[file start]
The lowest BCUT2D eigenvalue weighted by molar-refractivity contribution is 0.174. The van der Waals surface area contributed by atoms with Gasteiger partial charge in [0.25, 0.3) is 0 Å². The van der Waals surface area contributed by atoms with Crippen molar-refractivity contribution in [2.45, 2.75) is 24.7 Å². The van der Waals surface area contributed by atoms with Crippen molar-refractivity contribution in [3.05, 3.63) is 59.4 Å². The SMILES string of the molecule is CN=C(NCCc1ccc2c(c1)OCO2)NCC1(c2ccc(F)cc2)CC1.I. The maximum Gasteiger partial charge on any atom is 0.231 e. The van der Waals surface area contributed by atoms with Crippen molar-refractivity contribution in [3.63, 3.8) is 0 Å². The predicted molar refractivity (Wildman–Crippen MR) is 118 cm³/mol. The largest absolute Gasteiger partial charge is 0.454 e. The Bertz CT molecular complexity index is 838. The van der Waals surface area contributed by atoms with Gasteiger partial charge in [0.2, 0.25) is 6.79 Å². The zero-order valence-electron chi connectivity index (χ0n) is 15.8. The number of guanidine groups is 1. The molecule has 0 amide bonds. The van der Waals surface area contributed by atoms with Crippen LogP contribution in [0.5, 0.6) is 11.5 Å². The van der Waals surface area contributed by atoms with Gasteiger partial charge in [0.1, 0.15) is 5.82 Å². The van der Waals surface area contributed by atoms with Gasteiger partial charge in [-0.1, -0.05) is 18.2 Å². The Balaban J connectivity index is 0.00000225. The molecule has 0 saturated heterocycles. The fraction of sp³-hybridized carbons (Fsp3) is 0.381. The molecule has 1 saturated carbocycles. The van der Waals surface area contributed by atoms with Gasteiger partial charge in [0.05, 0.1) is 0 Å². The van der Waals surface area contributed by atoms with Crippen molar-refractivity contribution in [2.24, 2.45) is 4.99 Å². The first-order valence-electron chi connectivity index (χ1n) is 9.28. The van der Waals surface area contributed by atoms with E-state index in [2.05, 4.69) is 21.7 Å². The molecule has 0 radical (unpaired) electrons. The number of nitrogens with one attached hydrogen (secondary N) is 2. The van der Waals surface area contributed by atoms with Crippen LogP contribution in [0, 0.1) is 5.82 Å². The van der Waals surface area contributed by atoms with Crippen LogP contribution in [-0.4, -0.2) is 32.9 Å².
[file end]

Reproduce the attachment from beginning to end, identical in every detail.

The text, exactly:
The lowest BCUT2D eigenvalue weighted by molar-refractivity contribution is 0.174. The van der Waals surface area contributed by atoms with Gasteiger partial charge in [0.25, 0.3) is 0 Å². The van der Waals surface area contributed by atoms with Crippen molar-refractivity contribution in [2.45, 2.75) is 24.7 Å². The van der Waals surface area contributed by atoms with Crippen molar-refractivity contribution in [3.05, 3.63) is 59.4 Å². The SMILES string of the molecule is CN=C(NCCc1ccc2c(c1)OCO2)NCC1(c2ccc(F)cc2)CC1.I. The maximum Gasteiger partial charge on any atom is 0.231 e. The van der Waals surface area contributed by atoms with Crippen molar-refractivity contribution in [3.63, 3.8) is 0 Å². The predicted molar refractivity (Wildman–Crippen MR) is 118 cm³/mol. The largest absolute Gasteiger partial charge is 0.454 e. The Bertz CT molecular complexity index is 838. The van der Waals surface area contributed by atoms with Gasteiger partial charge in [0.2, 0.25) is 6.79 Å². The zero-order valence-electron chi connectivity index (χ0n) is 15.8. The number of guanidine groups is 1. The molecule has 0 amide bonds. The van der Waals surface area contributed by atoms with Crippen LogP contribution in [0.5, 0.6) is 11.5 Å². The van der Waals surface area contributed by atoms with Gasteiger partial charge in [0.1, 0.15) is 5.82 Å². The van der Waals surface area contributed by atoms with Gasteiger partial charge in [-0.1, -0.05) is 18.2 Å². The Balaban J connectivity index is 0.00000225. The molecule has 0 saturated heterocycles. The fraction of sp³-hybridized carbons (Fsp3) is 0.381. The molecule has 1 saturated carbocycles. The van der Waals surface area contributed by atoms with Gasteiger partial charge in [0.05, 0.1) is 0 Å². The van der Waals surface area contributed by atoms with Crippen molar-refractivity contribution in [2.24, 2.45) is 4.99 Å². The first-order valence-electron chi connectivity index (χ1n) is 9.28. The van der Waals surface area contributed by atoms with E-state index in [2.05, 4.69) is 21.7 Å². The molecule has 0 radical (unpaired) electrons. The number of nitrogens with one attached hydrogen (secondary N) is 2. The van der Waals surface area contributed by atoms with Crippen LogP contribution in [0, 0.1) is 5.82 Å². The van der Waals surface area contributed by atoms with Crippen LogP contribution in [-0.4, -0.2) is 32.9 Å².